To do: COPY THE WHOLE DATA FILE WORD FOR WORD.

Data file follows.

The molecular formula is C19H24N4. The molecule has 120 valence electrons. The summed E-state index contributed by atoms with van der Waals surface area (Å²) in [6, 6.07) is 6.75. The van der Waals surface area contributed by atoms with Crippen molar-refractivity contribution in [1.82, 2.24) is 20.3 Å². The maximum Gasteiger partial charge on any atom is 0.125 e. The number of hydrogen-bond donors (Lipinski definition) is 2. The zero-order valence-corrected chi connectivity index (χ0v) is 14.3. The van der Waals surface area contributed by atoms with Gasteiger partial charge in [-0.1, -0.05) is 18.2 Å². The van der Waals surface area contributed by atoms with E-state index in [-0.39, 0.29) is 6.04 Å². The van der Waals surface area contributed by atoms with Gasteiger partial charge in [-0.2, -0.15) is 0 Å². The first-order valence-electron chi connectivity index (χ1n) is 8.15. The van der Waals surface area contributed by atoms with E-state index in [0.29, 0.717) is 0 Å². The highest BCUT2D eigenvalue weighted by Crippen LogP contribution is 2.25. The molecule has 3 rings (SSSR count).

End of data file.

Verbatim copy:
The molecular formula is C19H24N4. The molecule has 120 valence electrons. The summed E-state index contributed by atoms with van der Waals surface area (Å²) in [6, 6.07) is 6.75. The van der Waals surface area contributed by atoms with Crippen molar-refractivity contribution in [1.82, 2.24) is 20.3 Å². The maximum Gasteiger partial charge on any atom is 0.125 e. The number of hydrogen-bond donors (Lipinski definition) is 2. The zero-order valence-corrected chi connectivity index (χ0v) is 14.3. The van der Waals surface area contributed by atoms with Gasteiger partial charge in [-0.1, -0.05) is 18.2 Å². The van der Waals surface area contributed by atoms with E-state index in [-0.39, 0.29) is 6.04 Å². The van der Waals surface area contributed by atoms with Gasteiger partial charge in [-0.2, -0.15) is 0 Å². The first-order valence-electron chi connectivity index (χ1n) is 8.15. The van der Waals surface area contributed by atoms with E-state index in [0.29, 0.717) is 0 Å². The highest BCUT2D eigenvalue weighted by Crippen LogP contribution is 2.25. The molecule has 3 rings (SSSR count).